Our current member spotlight falls on Genyne Edwards, JD. Co-founder of P3 Development Group, Edwards is a sought-after thought leader and the recipient of many awards, including the 2021 Milwaukee Business Journal’s Diversity in Business Award. Edwards is an Executive Process Consultant and hands-on facilitator and practitioner in the areas of organizational development, communications, and DEI. She was instrumental in the creation of the Society’s pilot PCT 102 program, designed specifically for consultants of color through a partnership with the African American Leadership Alliance Milwaukee (AALAM). Read on for her reflection on the timely and necessary components of process consulting in her work and in today’s world.
We are only as good as the listening that we do.
Extrapolate that statement however you want – I’ve found it applies to relationships, professional efficacy, personal development, and more. Most of all, I’ve found it to hold true in my work with clients. Throughout my time as an attorney and a consultant, I’ve seen how powerful a truly good question can be, as long as the answer is deeply heard and reflected upon with intention. Listening is the bedrock of the practice.
A few years back Kim Stezala, CEO of the Society for Process Consulting, reached out to me with an invitation to participate in an all-day session focused on talking through the urgent need to diversify the consulting field. A lot of discussion and a lot of listening later, my co-founder Dominique Samari and I were involved in creating an approach to supporting people of color interested in process consulting. We partnered with the African American Leadership Alliance Milwaukee (AALAM) to run a PCT 102 cohort for 8 amazing leaders with an incredible array of backgrounds and skills. There’s a whole population of black and brown leaders out there interested in diving into consulting, and we were able to be a part of these individuals’ stories because we listened, we collaborated, we reflected - and we responded adaptively to what we heard. If you strive to support change, however large or small, in any arena, you have to start by listening.
More and more the world is moving towards a greater understanding and appreciation of consultants who model co-creation, act as “guides on the side,” and emphasize the client’s centrality and lead role in the process. You’ll still get pushback from some clients who are looking for an expert to swoop in and “fix” things, but in general you’ll find that people understand they live in a deeply complex world that simply does not contain quick and easy solutions. They’ve been listening. People may always have trouble being “helpable,” but there is a slow-down that is happening – a growing awareness that something has to change, especially in conversations around both diversity, equity and inclusion and environmental, social and governance – and we can be a part of those conversations if we step into our clients’ processes with our eyes and ears wide open.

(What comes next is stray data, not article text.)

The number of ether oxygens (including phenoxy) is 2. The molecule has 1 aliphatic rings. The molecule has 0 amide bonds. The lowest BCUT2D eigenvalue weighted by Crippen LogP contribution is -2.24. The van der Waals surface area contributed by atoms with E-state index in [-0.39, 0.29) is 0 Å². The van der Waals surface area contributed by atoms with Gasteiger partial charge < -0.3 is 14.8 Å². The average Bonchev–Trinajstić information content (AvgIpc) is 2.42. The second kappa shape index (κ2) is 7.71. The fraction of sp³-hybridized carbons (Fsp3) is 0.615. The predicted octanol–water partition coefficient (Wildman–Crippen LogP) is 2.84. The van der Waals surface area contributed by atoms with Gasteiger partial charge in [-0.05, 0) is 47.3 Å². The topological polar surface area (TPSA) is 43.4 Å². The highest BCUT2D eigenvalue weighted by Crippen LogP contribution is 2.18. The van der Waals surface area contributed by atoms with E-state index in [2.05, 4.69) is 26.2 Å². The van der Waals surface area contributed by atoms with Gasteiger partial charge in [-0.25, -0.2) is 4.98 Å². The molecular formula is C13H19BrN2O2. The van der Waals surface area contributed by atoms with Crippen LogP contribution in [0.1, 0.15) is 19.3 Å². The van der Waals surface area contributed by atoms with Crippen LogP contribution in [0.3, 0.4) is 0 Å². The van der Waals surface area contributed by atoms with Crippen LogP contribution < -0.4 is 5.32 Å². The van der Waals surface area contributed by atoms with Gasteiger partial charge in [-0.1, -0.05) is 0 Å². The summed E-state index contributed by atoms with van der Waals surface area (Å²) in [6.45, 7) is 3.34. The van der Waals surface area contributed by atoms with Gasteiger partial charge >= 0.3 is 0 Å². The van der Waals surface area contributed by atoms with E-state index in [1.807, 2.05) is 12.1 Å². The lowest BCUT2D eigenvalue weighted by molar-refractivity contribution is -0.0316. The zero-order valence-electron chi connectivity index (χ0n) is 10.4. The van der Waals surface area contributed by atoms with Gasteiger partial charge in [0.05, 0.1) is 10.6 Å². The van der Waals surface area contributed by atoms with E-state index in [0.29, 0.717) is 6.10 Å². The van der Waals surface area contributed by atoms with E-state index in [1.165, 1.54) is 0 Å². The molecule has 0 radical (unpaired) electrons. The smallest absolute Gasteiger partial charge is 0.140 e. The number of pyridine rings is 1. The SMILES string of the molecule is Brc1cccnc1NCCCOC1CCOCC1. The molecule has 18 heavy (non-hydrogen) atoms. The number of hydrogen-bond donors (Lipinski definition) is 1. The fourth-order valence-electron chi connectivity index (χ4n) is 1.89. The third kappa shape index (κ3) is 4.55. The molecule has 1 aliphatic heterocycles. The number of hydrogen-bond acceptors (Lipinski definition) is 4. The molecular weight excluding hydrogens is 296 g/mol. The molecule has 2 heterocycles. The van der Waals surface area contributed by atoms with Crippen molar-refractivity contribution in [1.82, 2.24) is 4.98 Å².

You can’t turn on the TV today without seeing an environment and culture rife with polarization, complexity, ambiguity, and conflict. More than ever, there is a need for sensitivity towards people who are unlike us as our surroundings and conversations shift. There is a need for change, not just in group settings, but on an individual level as well – there will be no organizational change without buy-in from the individual managers, or without engagement and modeling from the CEO. What tools are available for individuals and organizations interested in engaging in change in the midst of all the chaos and conflicting voices? Collaboration. Conversations. Listening.
I learned about appreciative inquiry and design thinking long before I ever heard the term “process consulting,” but the tools I’ve gained through my involvement with PCT 102 have allowed me to increase the efficacy of my work on a practical, daily level. Beyond that, process consulting has connected me with a network of like-minded leaders who are having conversations that matter. It has placed me in a community of listeners. What could be more impactful than that?